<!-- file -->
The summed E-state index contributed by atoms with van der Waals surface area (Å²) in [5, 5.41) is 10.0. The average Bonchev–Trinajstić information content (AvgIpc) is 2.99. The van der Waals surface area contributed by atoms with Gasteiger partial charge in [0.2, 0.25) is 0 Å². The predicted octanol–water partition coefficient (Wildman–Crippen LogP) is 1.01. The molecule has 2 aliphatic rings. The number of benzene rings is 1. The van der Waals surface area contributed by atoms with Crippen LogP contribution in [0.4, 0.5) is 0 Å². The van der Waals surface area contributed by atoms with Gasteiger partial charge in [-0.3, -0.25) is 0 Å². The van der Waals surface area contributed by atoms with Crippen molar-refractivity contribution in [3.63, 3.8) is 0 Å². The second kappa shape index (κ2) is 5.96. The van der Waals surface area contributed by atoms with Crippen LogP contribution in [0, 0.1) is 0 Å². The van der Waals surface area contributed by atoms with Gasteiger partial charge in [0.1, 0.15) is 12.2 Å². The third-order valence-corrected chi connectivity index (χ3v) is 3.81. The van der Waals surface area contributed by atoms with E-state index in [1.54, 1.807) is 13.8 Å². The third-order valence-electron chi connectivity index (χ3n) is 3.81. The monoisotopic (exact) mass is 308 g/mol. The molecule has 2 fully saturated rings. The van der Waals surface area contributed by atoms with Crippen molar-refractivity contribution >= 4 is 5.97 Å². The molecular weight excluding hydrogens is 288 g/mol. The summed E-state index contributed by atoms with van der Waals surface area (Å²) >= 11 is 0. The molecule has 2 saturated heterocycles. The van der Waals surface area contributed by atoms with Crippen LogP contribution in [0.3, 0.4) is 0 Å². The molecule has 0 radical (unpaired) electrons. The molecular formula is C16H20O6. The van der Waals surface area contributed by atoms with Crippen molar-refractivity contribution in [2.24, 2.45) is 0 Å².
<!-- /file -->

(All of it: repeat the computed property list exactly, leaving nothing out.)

The summed E-state index contributed by atoms with van der Waals surface area (Å²) in [5, 5.41) is 10.0. The average Bonchev–Trinajstić information content (AvgIpc) is 2.99. The van der Waals surface area contributed by atoms with Gasteiger partial charge in [0.2, 0.25) is 0 Å². The predicted octanol–water partition coefficient (Wildman–Crippen LogP) is 1.01. The molecule has 2 aliphatic rings. The number of benzene rings is 1. The van der Waals surface area contributed by atoms with Crippen LogP contribution in [0.4, 0.5) is 0 Å². The van der Waals surface area contributed by atoms with Gasteiger partial charge in [-0.3, -0.25) is 0 Å². The van der Waals surface area contributed by atoms with Crippen molar-refractivity contribution in [3.63, 3.8) is 0 Å². The second kappa shape index (κ2) is 5.96. The van der Waals surface area contributed by atoms with Crippen LogP contribution in [0, 0.1) is 0 Å². The van der Waals surface area contributed by atoms with Gasteiger partial charge in [0.1, 0.15) is 12.2 Å². The third-order valence-corrected chi connectivity index (χ3v) is 3.81. The van der Waals surface area contributed by atoms with E-state index in [1.54, 1.807) is 13.8 Å². The third-order valence-electron chi connectivity index (χ3n) is 3.81. The monoisotopic (exact) mass is 308 g/mol. The molecule has 2 fully saturated rings. The van der Waals surface area contributed by atoms with Crippen molar-refractivity contribution >= 4 is 5.97 Å². The molecular weight excluding hydrogens is 288 g/mol. The summed E-state index contributed by atoms with van der Waals surface area (Å²) >= 11 is 0. The molecule has 2 saturated heterocycles. The van der Waals surface area contributed by atoms with Crippen LogP contribution in [0.3, 0.4) is 0 Å². The molecule has 0 radical (unpaired) electrons. The molecular formula is C16H20O6. The van der Waals surface area contributed by atoms with Crippen molar-refractivity contribution in [2.24, 2.45) is 0 Å².